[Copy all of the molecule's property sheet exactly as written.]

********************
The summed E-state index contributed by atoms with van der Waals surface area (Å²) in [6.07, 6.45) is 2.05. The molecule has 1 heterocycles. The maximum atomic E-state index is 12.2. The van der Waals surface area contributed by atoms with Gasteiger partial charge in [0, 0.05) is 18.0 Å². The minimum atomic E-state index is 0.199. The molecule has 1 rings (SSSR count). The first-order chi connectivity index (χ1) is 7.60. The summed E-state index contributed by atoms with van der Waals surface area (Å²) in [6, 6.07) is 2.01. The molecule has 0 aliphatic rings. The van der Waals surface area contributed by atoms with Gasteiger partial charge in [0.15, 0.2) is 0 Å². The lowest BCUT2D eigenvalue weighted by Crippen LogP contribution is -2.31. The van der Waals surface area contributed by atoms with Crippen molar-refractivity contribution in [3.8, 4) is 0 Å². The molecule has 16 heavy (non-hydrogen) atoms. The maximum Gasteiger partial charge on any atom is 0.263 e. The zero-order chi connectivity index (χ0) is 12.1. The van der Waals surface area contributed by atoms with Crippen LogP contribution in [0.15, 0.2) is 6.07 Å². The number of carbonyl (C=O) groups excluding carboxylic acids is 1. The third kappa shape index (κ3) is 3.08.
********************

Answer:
The summed E-state index contributed by atoms with van der Waals surface area (Å²) in [6.07, 6.45) is 2.05. The molecule has 1 heterocycles. The maximum atomic E-state index is 12.2. The van der Waals surface area contributed by atoms with Gasteiger partial charge in [0, 0.05) is 18.0 Å². The minimum atomic E-state index is 0.199. The molecule has 1 rings (SSSR count). The first-order chi connectivity index (χ1) is 7.60. The summed E-state index contributed by atoms with van der Waals surface area (Å²) in [6, 6.07) is 2.01. The molecule has 0 aliphatic rings. The van der Waals surface area contributed by atoms with Gasteiger partial charge in [0.15, 0.2) is 0 Å². The lowest BCUT2D eigenvalue weighted by Crippen LogP contribution is -2.31. The van der Waals surface area contributed by atoms with Crippen molar-refractivity contribution in [3.8, 4) is 0 Å². The molecule has 16 heavy (non-hydrogen) atoms. The maximum Gasteiger partial charge on any atom is 0.263 e. The zero-order chi connectivity index (χ0) is 12.1. The van der Waals surface area contributed by atoms with Crippen LogP contribution in [0.15, 0.2) is 6.07 Å². The number of carbonyl (C=O) groups excluding carboxylic acids is 1. The third kappa shape index (κ3) is 3.08.